NEW YORK (AP) _ Minutes after U2 was officially bumped up to legendary status after a raucous, sentimental induction into the Rock and Roll Hall of Fame, the Irish quartet headed to the media room to answer questions about their momentous honor.
But perhaps only a rock band fronted by Bono would first be asked about everything but music.
``Bono! ... What about the Nobel Peace Prize?'' one reporter called out, querying as to whether Bono's mission to eradicate third-world debt would get him the honor.
``Rock star is already having the cream of the cake,'' Bono replied.
Another wondered whether Bono assume the presidency of the World Bank, as the latest Bono-leading-the-free-world rumor would suggest.
Over U2's 30-year journey from the streets of Dublin to becoming the world's most important rock band, there have often been times when Bono's charisma, his charitable efforts (and more recently a fashion line) have eclipsed his collaborators and lifelong friends: U2's other members, guitarist The Edge, bassist Adam Clayton and drummer Larry Mullen Jr.
But on Monday evening, if not always clear to others, their rock peers recognized the collaborative achievements of perhaps the most groundbreaking rock group in the past two decades.
``Uno, dos, tres, catorce,'' said Bruce Springsteen, quoting the Spanish countdown in U2's recent hit ``Vertigo,'' as he inducted the band into the rock hall with a loving, humorous tribute.
``The translation is one, two, three, fourteen. That is the correct math for rock 'n' roll. The whole had better equal a lot more than the sum of its parts _ or else you're just rubbing two sticks together.''
On a night when The Pretenders, The O'Jays, Percy Sledge and blues legend Buddy Guy received key to rock's exclusive club, U2 was clearly the evening's star attraction.
``They are the keepers of some of the most beautiful sonic orchestration in rock and roll,'' Springsteen said of the band.
Though they weren't inducted until after midnight, there was hardly an empty chair in the ballroom when they were honored last; and when the group performed some of their biggest hits, including ``I Still Haven't Found What I'm Looking For'' with an assist from Springsteen himself it _ everyone, from celebrities like Catherine Zeta-Jones to grizzled industry folk jumped out their seats to cheer them on.
But they were hardly the evening's only highlight.
The O'Jays are best know for their work with Philly soul producers Kenny Gamble and Leon Huff, but the gospel-styled singers are actually from Canton, Ohio. ``Back Stabbers'' was a big hit in 1972, with ``Love Train'' and ``For the Love of Money'' other well-known songs.
After film clips showed them in wild tuxes during the 1970s, the quartet wore simple black suits to perform a medley including each of those songs. They were inducted by singer Justin Timberlake.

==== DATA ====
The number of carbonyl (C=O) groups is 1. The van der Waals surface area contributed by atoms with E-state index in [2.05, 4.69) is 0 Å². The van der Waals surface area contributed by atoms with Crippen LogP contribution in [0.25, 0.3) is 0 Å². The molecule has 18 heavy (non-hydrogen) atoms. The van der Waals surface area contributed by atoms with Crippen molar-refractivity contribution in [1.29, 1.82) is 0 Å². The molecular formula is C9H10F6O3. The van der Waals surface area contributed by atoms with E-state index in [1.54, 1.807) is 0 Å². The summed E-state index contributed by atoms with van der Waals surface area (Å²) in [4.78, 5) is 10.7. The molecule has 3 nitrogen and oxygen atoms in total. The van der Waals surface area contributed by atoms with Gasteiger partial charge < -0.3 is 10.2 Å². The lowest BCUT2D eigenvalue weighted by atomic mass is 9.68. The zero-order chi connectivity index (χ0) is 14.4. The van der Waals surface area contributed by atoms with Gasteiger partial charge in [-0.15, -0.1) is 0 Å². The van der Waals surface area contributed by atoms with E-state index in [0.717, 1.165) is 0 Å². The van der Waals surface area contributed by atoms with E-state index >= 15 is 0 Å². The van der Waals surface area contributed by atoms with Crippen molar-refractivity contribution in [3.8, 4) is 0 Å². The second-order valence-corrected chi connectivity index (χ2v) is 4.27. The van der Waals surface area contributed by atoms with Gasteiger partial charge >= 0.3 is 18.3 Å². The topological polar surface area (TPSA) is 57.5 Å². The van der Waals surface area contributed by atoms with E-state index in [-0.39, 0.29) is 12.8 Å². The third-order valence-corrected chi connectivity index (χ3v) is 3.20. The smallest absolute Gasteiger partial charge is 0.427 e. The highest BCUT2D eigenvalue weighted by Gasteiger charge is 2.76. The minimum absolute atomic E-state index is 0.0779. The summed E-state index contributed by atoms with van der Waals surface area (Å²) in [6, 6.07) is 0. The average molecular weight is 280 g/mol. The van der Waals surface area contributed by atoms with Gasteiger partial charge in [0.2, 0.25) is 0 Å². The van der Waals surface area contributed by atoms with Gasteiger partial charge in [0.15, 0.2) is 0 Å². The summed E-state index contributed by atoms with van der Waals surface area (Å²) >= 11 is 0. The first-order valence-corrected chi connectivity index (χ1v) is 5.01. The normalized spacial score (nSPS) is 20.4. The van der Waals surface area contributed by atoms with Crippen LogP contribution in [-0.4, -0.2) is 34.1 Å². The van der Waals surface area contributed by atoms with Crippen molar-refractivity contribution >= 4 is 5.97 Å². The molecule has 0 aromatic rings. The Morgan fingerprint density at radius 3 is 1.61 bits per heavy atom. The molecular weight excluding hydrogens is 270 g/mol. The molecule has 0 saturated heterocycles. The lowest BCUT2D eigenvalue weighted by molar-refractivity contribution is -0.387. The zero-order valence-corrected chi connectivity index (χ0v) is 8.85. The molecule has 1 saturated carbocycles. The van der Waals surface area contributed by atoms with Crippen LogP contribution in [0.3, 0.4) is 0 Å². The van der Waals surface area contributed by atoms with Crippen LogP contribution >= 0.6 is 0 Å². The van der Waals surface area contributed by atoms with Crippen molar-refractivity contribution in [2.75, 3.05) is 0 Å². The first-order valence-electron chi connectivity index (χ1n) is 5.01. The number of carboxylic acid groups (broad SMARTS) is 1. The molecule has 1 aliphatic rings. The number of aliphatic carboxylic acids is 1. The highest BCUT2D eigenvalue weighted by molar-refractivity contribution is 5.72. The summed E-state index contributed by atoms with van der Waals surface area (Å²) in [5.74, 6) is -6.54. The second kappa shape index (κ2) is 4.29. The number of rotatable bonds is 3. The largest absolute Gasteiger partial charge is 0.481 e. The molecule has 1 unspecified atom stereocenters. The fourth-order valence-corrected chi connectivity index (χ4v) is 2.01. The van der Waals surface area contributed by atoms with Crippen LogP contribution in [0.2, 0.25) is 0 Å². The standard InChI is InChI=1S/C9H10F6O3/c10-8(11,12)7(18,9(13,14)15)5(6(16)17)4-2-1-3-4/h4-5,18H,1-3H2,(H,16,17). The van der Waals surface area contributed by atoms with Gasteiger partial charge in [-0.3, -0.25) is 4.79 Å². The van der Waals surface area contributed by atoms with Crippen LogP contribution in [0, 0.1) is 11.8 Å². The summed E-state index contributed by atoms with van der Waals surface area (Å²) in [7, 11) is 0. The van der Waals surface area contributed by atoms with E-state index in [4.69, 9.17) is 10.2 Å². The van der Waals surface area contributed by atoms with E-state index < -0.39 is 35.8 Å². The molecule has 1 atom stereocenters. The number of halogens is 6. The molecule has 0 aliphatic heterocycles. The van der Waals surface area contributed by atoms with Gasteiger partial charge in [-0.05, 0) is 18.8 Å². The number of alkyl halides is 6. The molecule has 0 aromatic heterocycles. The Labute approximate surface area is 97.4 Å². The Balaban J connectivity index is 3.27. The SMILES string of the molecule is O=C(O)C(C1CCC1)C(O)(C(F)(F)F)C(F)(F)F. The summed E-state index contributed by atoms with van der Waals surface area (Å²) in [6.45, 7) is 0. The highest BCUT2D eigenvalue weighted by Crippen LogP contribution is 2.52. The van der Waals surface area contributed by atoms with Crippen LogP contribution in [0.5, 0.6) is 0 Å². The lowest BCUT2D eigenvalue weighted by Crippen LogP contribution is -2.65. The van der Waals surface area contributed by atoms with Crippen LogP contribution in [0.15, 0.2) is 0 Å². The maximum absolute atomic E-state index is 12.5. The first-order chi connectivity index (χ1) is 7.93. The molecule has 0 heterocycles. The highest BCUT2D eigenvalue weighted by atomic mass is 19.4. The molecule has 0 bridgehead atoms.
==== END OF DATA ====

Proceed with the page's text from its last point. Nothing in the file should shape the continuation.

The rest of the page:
``Anyone who's ever written, produced or performed something soulful stands in the shadows of these giants,'' Timberlake said.
If nothing else, Sledge's voice has been the backdrop to countless romantic encounters. The Southern soul singer is best known for ``When a Man Loves a Woman.''
Rod Stewart called it ``one of the best performances I've ever heard and I'm sure you've ever heard.''
The Pretenders came from the same rock generation as U2. Ohio native Chrissie Hynde was a tough but tender role model for women, singing ``Brass in Pocket,'' ``Precious'' and ``Back on the Chain Gang.''
The band formed after Hynde moved to London to be part of its fertile music scene. She's soldiered on, with drummer Martin Chambers, after guitarists James Honeyman-Scott and Pete Farndon died as drug casualties.
``They went through all the heartache that rock 'n' roll is built on _ they lost two band members and they never gave up,'' said Neil Young, who inducted the band and sat in for a ferocious performance of ``My City Was Gone.''
Hynde told the audience she knows the Pretenders have sounded like a tribute band for the past 20 years. ``We are a tribute band,'' she said. ``We're paying tribute to James Honeyman-Scott and Pete Farndon, without whom we would not have been here.''
Celebrating the 50th anniversary of rock 'n' roll, the hall _ also celebrating its 20th induction dinner _ brought Bo Diddley in to perform the Bo Diddley beat with fellow guitarists Eric Clapton and Robbie Robertson.
Now a stooped old man, Jerry Lee Lewis moved slowly to the stage to perform ``Whole Lotta Shakin' Goin' On.'' But he still managed to kick over his stool and sit on the piano keys.
Guy dominated the Chicago blues guitar scene, and he was ushered into the hall by some pretty decent guitar players themselves _ Eric Clapton and B.B. King. Later, both joined Guy onstage for a rollicking rendition of ``Let Me Love You Baby.''
Backstage, Guy noted that few black blues musicians have not been able to enjoy the success he has had in their lifetimes.
``My mother told me before she died ... if you've got any flowers, give 'em to me now, so I can smell 'em. So y'all give this to me tonight, I can smell this, man!''
The dinner offered a clash of celebrity cultures: Mariah Carey breezing in, offering a brief kiss to ex-husband Tommy Mottola, Richard Gere sharing a laugh with King, The Edge checking his Blackberry during the O'Jays' performance.
Highlights of the induction ceremony will be televised Saturday on VH1.
Frank Barsalona, credited with creating the first big rock 'n' roll booking agency, and Sire Records founder Seymour Stein were inducted in the nonperformer category.
Musicians, industry professionals and journalists vote on the inductees. Hall of fame members are permanently enshrined in Cleveland's Rock and Roll Hall of Fame.